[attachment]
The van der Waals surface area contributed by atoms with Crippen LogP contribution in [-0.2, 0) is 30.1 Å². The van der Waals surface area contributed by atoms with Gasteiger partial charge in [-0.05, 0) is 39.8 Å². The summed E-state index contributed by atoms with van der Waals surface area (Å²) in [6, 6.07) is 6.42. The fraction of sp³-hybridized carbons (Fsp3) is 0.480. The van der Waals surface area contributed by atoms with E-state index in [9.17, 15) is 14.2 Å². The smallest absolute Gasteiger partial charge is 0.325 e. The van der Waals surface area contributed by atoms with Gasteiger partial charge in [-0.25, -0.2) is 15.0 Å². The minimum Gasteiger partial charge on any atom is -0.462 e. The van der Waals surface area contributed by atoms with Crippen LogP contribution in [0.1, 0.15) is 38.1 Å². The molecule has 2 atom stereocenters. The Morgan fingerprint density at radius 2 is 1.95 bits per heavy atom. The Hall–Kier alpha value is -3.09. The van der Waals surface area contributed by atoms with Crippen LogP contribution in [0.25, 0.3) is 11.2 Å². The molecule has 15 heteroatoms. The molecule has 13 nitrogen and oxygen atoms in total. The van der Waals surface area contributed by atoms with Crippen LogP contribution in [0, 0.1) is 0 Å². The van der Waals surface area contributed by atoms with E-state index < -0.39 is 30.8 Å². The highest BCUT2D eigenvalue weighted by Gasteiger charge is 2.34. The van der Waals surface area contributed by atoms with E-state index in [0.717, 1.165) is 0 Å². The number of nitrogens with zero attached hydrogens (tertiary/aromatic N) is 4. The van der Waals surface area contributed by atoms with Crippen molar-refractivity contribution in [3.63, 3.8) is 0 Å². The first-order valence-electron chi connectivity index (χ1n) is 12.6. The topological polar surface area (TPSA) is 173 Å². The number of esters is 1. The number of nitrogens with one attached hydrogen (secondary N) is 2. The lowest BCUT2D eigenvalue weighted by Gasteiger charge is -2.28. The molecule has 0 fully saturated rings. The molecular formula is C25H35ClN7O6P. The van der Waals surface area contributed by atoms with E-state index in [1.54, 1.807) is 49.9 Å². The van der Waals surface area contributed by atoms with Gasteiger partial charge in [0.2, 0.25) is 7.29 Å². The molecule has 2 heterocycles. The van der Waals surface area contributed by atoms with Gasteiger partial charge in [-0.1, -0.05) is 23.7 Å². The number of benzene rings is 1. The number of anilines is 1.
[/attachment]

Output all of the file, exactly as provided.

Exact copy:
The van der Waals surface area contributed by atoms with Crippen LogP contribution in [-0.2, 0) is 30.1 Å². The van der Waals surface area contributed by atoms with Gasteiger partial charge in [-0.05, 0) is 39.8 Å². The summed E-state index contributed by atoms with van der Waals surface area (Å²) in [6, 6.07) is 6.42. The fraction of sp³-hybridized carbons (Fsp3) is 0.480. The van der Waals surface area contributed by atoms with E-state index in [9.17, 15) is 14.2 Å². The smallest absolute Gasteiger partial charge is 0.325 e. The van der Waals surface area contributed by atoms with Gasteiger partial charge in [-0.25, -0.2) is 15.0 Å². The minimum Gasteiger partial charge on any atom is -0.462 e. The van der Waals surface area contributed by atoms with Crippen LogP contribution in [0.1, 0.15) is 38.1 Å². The molecule has 2 atom stereocenters. The Morgan fingerprint density at radius 2 is 1.95 bits per heavy atom. The Hall–Kier alpha value is -3.09. The van der Waals surface area contributed by atoms with Crippen LogP contribution in [0.25, 0.3) is 11.2 Å². The molecule has 15 heteroatoms. The molecule has 13 nitrogen and oxygen atoms in total. The van der Waals surface area contributed by atoms with Crippen LogP contribution in [0, 0.1) is 0 Å². The van der Waals surface area contributed by atoms with E-state index < -0.39 is 30.8 Å². The highest BCUT2D eigenvalue weighted by Gasteiger charge is 2.34. The van der Waals surface area contributed by atoms with E-state index in [0.717, 1.165) is 0 Å². The number of nitrogens with zero attached hydrogens (tertiary/aromatic N) is 4. The van der Waals surface area contributed by atoms with Crippen molar-refractivity contribution in [3.63, 3.8) is 0 Å². The first-order valence-electron chi connectivity index (χ1n) is 12.6. The topological polar surface area (TPSA) is 173 Å². The number of esters is 1. The number of nitrogens with one attached hydrogen (secondary N) is 2. The lowest BCUT2D eigenvalue weighted by Gasteiger charge is -2.28. The molecule has 0 fully saturated rings. The molecular formula is C25H35ClN7O6P. The van der Waals surface area contributed by atoms with E-state index in [1.54, 1.807) is 49.9 Å². The van der Waals surface area contributed by atoms with Gasteiger partial charge in [0.2, 0.25) is 7.29 Å². The molecule has 2 heterocycles. The van der Waals surface area contributed by atoms with Gasteiger partial charge in [-0.1, -0.05) is 23.7 Å². The number of benzene rings is 1. The number of anilines is 1.